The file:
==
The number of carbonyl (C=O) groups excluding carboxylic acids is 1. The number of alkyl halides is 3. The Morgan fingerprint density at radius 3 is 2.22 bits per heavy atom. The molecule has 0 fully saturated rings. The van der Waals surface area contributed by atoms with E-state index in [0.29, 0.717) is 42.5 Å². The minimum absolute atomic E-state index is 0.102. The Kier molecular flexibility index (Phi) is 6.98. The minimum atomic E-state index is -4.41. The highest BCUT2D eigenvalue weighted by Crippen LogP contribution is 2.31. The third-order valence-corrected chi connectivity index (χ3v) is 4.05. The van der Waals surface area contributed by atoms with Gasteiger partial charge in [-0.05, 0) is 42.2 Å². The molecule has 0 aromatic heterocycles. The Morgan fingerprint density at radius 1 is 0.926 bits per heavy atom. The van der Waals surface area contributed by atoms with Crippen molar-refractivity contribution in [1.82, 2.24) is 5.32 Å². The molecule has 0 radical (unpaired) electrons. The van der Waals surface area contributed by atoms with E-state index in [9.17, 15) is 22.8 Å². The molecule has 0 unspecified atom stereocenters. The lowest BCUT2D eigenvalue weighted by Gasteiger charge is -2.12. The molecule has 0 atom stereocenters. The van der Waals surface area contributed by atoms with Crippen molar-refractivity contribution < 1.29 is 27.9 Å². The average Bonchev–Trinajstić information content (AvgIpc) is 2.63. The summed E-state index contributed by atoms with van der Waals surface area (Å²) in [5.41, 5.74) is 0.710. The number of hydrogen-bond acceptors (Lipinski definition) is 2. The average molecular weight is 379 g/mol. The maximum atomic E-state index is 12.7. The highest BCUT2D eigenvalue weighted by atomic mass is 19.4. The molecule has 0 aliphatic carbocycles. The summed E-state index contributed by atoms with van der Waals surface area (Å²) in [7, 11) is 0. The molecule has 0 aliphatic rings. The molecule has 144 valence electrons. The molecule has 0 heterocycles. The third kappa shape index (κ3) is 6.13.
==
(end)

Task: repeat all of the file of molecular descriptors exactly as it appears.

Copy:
The number of carbonyl (C=O) groups excluding carboxylic acids is 1. The number of alkyl halides is 3. The Morgan fingerprint density at radius 3 is 2.22 bits per heavy atom. The molecule has 0 fully saturated rings. The van der Waals surface area contributed by atoms with E-state index in [0.29, 0.717) is 42.5 Å². The minimum absolute atomic E-state index is 0.102. The Kier molecular flexibility index (Phi) is 6.98. The minimum atomic E-state index is -4.41. The highest BCUT2D eigenvalue weighted by Crippen LogP contribution is 2.31. The third-order valence-corrected chi connectivity index (χ3v) is 4.05. The van der Waals surface area contributed by atoms with Gasteiger partial charge in [-0.05, 0) is 42.2 Å². The molecule has 0 aromatic heterocycles. The Morgan fingerprint density at radius 1 is 0.926 bits per heavy atom. The van der Waals surface area contributed by atoms with Crippen molar-refractivity contribution in [1.82, 2.24) is 5.32 Å². The molecule has 0 radical (unpaired) electrons. The van der Waals surface area contributed by atoms with E-state index in [9.17, 15) is 22.8 Å². The molecule has 0 unspecified atom stereocenters. The lowest BCUT2D eigenvalue weighted by Gasteiger charge is -2.12. The molecule has 0 atom stereocenters. The van der Waals surface area contributed by atoms with Crippen molar-refractivity contribution < 1.29 is 27.9 Å². The average Bonchev–Trinajstić information content (AvgIpc) is 2.63. The summed E-state index contributed by atoms with van der Waals surface area (Å²) in [5.41, 5.74) is 0.710. The number of hydrogen-bond acceptors (Lipinski definition) is 2. The average molecular weight is 379 g/mol. The maximum atomic E-state index is 12.7. The highest BCUT2D eigenvalue weighted by atomic mass is 19.4. The molecule has 0 aliphatic carbocycles. The summed E-state index contributed by atoms with van der Waals surface area (Å²) in [7, 11) is 0. The molecule has 0 aliphatic rings. The molecule has 144 valence electrons. The molecule has 0 heterocycles. The third kappa shape index (κ3) is 6.13.